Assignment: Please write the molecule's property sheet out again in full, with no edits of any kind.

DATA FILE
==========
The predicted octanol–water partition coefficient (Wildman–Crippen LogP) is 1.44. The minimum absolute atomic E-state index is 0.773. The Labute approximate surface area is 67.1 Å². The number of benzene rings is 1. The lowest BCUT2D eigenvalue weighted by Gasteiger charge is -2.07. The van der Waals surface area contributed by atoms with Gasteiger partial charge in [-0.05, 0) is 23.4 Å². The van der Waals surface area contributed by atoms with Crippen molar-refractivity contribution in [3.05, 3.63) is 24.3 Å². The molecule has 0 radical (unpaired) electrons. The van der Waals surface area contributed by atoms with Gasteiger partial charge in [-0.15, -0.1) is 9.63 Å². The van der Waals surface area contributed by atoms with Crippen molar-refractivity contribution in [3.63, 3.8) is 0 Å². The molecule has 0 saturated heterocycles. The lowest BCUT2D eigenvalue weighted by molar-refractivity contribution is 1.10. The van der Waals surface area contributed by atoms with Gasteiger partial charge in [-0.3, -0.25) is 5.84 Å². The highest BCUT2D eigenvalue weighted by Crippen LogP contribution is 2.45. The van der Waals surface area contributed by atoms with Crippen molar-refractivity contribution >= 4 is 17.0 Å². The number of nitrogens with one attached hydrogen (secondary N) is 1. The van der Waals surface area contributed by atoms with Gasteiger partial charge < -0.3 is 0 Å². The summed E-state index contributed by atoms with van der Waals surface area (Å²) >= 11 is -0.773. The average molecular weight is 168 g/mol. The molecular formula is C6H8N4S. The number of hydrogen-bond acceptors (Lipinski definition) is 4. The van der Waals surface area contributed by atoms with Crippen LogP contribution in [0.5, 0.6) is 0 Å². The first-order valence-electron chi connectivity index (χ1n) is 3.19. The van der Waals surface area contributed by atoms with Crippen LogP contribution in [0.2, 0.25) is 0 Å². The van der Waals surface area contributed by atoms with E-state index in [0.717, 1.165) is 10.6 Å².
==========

The predicted octanol–water partition coefficient (Wildman–Crippen LogP) is 1.44. The minimum absolute atomic E-state index is 0.773. The Labute approximate surface area is 67.1 Å². The number of benzene rings is 1. The lowest BCUT2D eigenvalue weighted by Gasteiger charge is -2.07. The van der Waals surface area contributed by atoms with Gasteiger partial charge in [-0.05, 0) is 23.4 Å². The van der Waals surface area contributed by atoms with Crippen molar-refractivity contribution in [3.05, 3.63) is 24.3 Å². The molecule has 0 radical (unpaired) electrons. The van der Waals surface area contributed by atoms with Gasteiger partial charge in [-0.15, -0.1) is 9.63 Å². The van der Waals surface area contributed by atoms with Crippen molar-refractivity contribution in [3.63, 3.8) is 0 Å². The molecule has 0 saturated heterocycles. The lowest BCUT2D eigenvalue weighted by molar-refractivity contribution is 1.10. The van der Waals surface area contributed by atoms with Gasteiger partial charge in [-0.3, -0.25) is 5.84 Å². The highest BCUT2D eigenvalue weighted by Crippen LogP contribution is 2.45. The van der Waals surface area contributed by atoms with Crippen molar-refractivity contribution >= 4 is 17.0 Å². The number of nitrogens with one attached hydrogen (secondary N) is 1. The van der Waals surface area contributed by atoms with Gasteiger partial charge < -0.3 is 0 Å². The summed E-state index contributed by atoms with van der Waals surface area (Å²) >= 11 is -0.773. The average molecular weight is 168 g/mol. The molecular formula is C6H8N4S. The number of hydrogen-bond acceptors (Lipinski definition) is 4. The van der Waals surface area contributed by atoms with Crippen LogP contribution in [0.5, 0.6) is 0 Å². The first-order valence-electron chi connectivity index (χ1n) is 3.19. The van der Waals surface area contributed by atoms with Crippen LogP contribution in [0.2, 0.25) is 0 Å². The van der Waals surface area contributed by atoms with E-state index in [0.717, 1.165) is 10.6 Å².